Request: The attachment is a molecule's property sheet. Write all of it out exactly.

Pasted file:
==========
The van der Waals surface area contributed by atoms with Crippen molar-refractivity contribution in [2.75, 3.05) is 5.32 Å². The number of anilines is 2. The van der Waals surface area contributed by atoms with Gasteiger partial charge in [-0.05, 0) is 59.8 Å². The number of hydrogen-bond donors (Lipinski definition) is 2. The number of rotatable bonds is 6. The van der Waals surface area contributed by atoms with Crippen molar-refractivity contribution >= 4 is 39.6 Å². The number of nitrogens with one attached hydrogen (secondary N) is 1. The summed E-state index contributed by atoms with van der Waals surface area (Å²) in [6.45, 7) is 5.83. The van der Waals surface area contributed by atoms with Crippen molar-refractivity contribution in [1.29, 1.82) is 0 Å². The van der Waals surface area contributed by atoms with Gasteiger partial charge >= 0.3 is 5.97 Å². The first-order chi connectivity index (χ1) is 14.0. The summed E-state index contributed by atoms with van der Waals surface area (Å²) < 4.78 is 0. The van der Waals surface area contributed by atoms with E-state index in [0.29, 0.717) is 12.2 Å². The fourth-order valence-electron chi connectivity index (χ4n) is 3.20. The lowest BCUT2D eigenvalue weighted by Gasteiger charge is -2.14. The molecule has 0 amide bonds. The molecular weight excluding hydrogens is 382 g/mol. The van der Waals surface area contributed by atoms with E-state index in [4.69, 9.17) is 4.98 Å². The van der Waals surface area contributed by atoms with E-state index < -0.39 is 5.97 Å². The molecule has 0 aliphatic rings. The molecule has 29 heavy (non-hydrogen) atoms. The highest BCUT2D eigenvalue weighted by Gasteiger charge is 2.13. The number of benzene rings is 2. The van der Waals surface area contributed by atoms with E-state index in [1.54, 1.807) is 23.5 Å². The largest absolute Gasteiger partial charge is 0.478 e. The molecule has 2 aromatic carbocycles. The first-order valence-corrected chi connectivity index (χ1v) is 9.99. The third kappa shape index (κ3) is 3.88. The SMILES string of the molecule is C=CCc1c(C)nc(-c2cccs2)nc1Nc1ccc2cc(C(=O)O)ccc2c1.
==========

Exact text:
The van der Waals surface area contributed by atoms with Crippen molar-refractivity contribution in [2.75, 3.05) is 5.32 Å². The number of anilines is 2. The van der Waals surface area contributed by atoms with Gasteiger partial charge in [-0.05, 0) is 59.8 Å². The number of hydrogen-bond donors (Lipinski definition) is 2. The number of rotatable bonds is 6. The van der Waals surface area contributed by atoms with Crippen molar-refractivity contribution >= 4 is 39.6 Å². The number of nitrogens with one attached hydrogen (secondary N) is 1. The summed E-state index contributed by atoms with van der Waals surface area (Å²) in [6.45, 7) is 5.83. The van der Waals surface area contributed by atoms with Crippen molar-refractivity contribution in [1.29, 1.82) is 0 Å². The van der Waals surface area contributed by atoms with Gasteiger partial charge >= 0.3 is 5.97 Å². The first-order chi connectivity index (χ1) is 14.0. The summed E-state index contributed by atoms with van der Waals surface area (Å²) < 4.78 is 0. The van der Waals surface area contributed by atoms with E-state index in [0.29, 0.717) is 12.2 Å². The fourth-order valence-electron chi connectivity index (χ4n) is 3.20. The lowest BCUT2D eigenvalue weighted by Gasteiger charge is -2.14. The molecule has 0 amide bonds. The molecular weight excluding hydrogens is 382 g/mol. The van der Waals surface area contributed by atoms with E-state index in [4.69, 9.17) is 4.98 Å². The van der Waals surface area contributed by atoms with E-state index < -0.39 is 5.97 Å². The molecule has 0 aliphatic rings. The molecule has 29 heavy (non-hydrogen) atoms. The highest BCUT2D eigenvalue weighted by Gasteiger charge is 2.13. The number of benzene rings is 2. The van der Waals surface area contributed by atoms with E-state index in [1.54, 1.807) is 23.5 Å². The largest absolute Gasteiger partial charge is 0.478 e. The molecule has 2 aromatic carbocycles. The first-order valence-corrected chi connectivity index (χ1v) is 9.99. The third kappa shape index (κ3) is 3.88. The SMILES string of the molecule is C=CCc1c(C)nc(-c2cccs2)nc1Nc1ccc2cc(C(=O)O)ccc2c1.